It’s many years since I stopped closing the shutters at night; in my opinion, it would be unforgivable to block out the spectacular show nature offers us daily. True, observing the sunrise each morning is a bit like attending the same theatrical performance every day. The crucial difference is that the performance I enjoy varies wildly with regard to the temperature, the level of humidity, the disposition of the clouds, and an infinite number of other imperceptible, ambient factors that can never truly be identical to the scene as it was played the previous day. So while each new sunrise might initially seem repetitive it is in fact never predictable — and let me add an element unusual in today’s society: it never asks for anything in exchange.
Still half asleep, I slip out of bed and head to the window. Despite the fresh, fizzy morning air I lean out, the better to take in the view of the valley below. As always, it has been swallowed by a thick layer of fog, which will melt away as soon as this first glorious burst of sun reaches it. In the meantime, from the mountains of mist there emerge only the uppermost tips of the ancient towers scattered across the countryside; with a bit of imagination it can seem as if a freakishly high tide has taken possession of the entire valley. Some million years ago, when the Tyrrhenian Sea used to lap against these very hills, this is what Chianti might have looked like. I nurture this fantasy, toy with it as I sway between lingering sleep and the sweet torpor of waking.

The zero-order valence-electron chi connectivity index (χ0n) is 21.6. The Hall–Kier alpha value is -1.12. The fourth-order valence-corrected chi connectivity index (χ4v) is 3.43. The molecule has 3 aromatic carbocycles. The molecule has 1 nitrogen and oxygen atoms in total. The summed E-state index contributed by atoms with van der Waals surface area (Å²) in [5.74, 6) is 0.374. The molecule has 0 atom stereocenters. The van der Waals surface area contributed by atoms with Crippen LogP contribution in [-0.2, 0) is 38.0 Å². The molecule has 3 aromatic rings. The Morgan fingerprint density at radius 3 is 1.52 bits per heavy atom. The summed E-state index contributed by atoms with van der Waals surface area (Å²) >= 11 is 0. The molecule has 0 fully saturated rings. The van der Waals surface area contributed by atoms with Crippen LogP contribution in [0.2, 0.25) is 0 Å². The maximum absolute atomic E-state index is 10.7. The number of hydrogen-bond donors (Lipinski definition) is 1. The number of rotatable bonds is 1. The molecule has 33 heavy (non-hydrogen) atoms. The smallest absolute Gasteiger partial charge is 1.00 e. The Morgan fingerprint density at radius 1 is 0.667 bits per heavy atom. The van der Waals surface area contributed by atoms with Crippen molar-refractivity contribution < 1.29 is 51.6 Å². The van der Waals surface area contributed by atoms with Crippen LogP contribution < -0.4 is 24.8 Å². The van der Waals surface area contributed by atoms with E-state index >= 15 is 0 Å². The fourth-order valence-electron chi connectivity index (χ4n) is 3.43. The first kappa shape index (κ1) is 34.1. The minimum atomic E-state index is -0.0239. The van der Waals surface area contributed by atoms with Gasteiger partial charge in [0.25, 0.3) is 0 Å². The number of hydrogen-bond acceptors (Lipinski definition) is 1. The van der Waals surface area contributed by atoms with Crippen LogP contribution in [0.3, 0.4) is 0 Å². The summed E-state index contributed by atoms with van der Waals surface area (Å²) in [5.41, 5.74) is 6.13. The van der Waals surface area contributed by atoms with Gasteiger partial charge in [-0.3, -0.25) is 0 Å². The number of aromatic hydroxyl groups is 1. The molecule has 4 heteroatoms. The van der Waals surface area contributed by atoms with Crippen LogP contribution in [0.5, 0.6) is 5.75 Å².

This, then, is the serene, refreshing way my mornings almost always begin.
Today, however . . .
My head, as I crane through the window, feels as heavy as concrete, like it might snap off my neck and drop; it bobbles, it throbs, each chirp of a bird resounds like thunder in my ears. My eyes refuse to focus; they well up with tears, as though the fresh air were laced with mustard gas. My mouth puckers and parches; it still holds the acid flavor of the wine I drank in such epic quantities last night, at an assembly in nearby Siena of the Noble Contrada of the Bruco — my beloved Caterpillar.